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About this blog

This blog is intended to share information of interest to  families affected by MeCP2 Duplication Syndrome and others who are concerned about those with this condition.  It is important to remember that each individual who has MeCP2 duplication is unique. What works well for one, may not work for others. The information shared on this site should not be considered medical advice. Therefore, it is essential to consult with your family member’s physician  before applying medical interventions discussed on this blog.

This blog is designed as a partner site to www.mecp2duplication.com. If you have a child or family member, who has MeCP2, please visit that site and consider adding your family to those already listed on the site. That website also includes a discussion forum for communication among interested parties.

About the Editor

Dick Sobsey is a Professor of Educational Psychology and Director of the John Dossetor Health Ethics Centre at the University of Alberta in Edmonton Canada. He has worked with children and adults since 1968. He is the coauthor of Educating Children with Multiple Disabilities and is Assocate Director of the JP Das Developmental Disabilities Centre. He is also the father of an 19-year-old son with MeCP2 Duplication Syndrome. More about David is included on  www.mecp2duplication.com.

4 responses to “About

  1. JoAnne, Australia

    A welcome site. And pleased to see the qualifications of the editor. I am grandmother of a boy with MecP2 duplication in Australia. We have been becoming aware of the rare/not rare situation; that there are probably many more undiagnosed older boys out there.
    For promoting research funding, we need to find out more about prevelance (requires it’s own research funding!). I was interested/encouraged to see “Xq28” as part of your heading. And that is mostly what has prompted this message.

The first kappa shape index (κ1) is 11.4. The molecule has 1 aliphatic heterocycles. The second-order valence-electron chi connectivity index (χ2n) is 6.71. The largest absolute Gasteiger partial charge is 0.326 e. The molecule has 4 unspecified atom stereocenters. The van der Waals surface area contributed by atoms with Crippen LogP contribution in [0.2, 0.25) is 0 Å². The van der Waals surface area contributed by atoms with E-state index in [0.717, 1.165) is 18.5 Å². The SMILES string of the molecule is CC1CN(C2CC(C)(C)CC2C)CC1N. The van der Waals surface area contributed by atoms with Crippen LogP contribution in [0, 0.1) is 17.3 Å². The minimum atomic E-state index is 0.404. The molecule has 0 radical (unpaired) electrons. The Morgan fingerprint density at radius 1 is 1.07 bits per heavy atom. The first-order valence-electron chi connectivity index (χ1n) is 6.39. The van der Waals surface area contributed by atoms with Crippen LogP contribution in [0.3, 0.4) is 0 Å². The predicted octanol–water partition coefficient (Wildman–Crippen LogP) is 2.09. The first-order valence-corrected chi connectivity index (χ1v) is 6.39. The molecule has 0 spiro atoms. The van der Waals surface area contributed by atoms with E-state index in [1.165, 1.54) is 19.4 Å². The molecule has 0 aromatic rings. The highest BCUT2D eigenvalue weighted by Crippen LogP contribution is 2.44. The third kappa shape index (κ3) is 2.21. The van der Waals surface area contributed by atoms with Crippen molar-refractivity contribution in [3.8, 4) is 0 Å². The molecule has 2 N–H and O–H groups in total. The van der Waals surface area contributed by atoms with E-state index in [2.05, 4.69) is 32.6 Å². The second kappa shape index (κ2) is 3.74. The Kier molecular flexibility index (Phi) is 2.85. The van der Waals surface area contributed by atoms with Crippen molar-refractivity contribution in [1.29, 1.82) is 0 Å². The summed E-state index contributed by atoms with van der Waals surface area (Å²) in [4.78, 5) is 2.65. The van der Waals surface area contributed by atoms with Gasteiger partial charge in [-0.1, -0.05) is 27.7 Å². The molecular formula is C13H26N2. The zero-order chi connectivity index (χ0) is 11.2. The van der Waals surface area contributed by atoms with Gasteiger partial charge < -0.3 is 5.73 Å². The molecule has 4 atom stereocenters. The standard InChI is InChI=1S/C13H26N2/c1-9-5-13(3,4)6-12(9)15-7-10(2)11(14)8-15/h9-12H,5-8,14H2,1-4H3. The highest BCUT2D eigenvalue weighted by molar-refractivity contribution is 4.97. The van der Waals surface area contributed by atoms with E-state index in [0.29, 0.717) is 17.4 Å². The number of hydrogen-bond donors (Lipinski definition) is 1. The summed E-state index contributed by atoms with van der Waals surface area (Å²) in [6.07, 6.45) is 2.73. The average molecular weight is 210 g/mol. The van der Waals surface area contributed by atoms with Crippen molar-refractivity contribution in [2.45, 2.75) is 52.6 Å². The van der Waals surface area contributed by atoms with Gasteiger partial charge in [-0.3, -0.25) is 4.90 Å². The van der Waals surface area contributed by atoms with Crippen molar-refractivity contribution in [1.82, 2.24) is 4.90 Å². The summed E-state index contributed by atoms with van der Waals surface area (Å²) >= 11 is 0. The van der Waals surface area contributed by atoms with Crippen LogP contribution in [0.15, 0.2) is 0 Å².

Our boy has duplication of nine genes from distal Xq, so we are feeling we need to direct our attention, for support and research to “distal Xq” (or Xq28) rather than just MecP2 – but we haven’t been able to find anything looking at all these things together. A quick perusal of your listed bibliography indicates that MecP2 is considered to be the most important gene in this area (I have also gained the impression that Xq28 is a ‘weak point’). But we have looked up the other genes and they all have significant effects, some apparently already well known in relation to mental impairment, also luekemia. Currently in Australia the best place for us to turn is Rett groups. On the net we have now found this blog, and the linked MecP2 site.
    However we feel strongly that Xq28 duplication/mutation is the “banner” we need to go under, in relation to promoting research, and perhaps more importantly where to look for support, and what to expect. But medical/research people we have contacted seem currently focussed on MecP2. Interestingly our boy, unlike most of the MecP2 dup boys is tiny, but perhaps more seriously interesting is that so far he has shown no particular susceptibility to infection. We understand that other boys will have duplication of a different range of genes at Xq28, and perhaps MecP2 is the one that matters (rather than just the flavour of the month) however it seems that the other genes are not insignificant, and that focussing on MecP2 alone will not provide the whole picture. We are interested in talking/corresponding with people with a bit more understanding (than us) of “the whole picture” in relation to Xq28 duplication. [we are also aware that the chances of research being able to help our boy are not high, still there is the feeling of the need to know, and to do something. We are aware that what information there is is new, and everyone is ‘feeling their way’].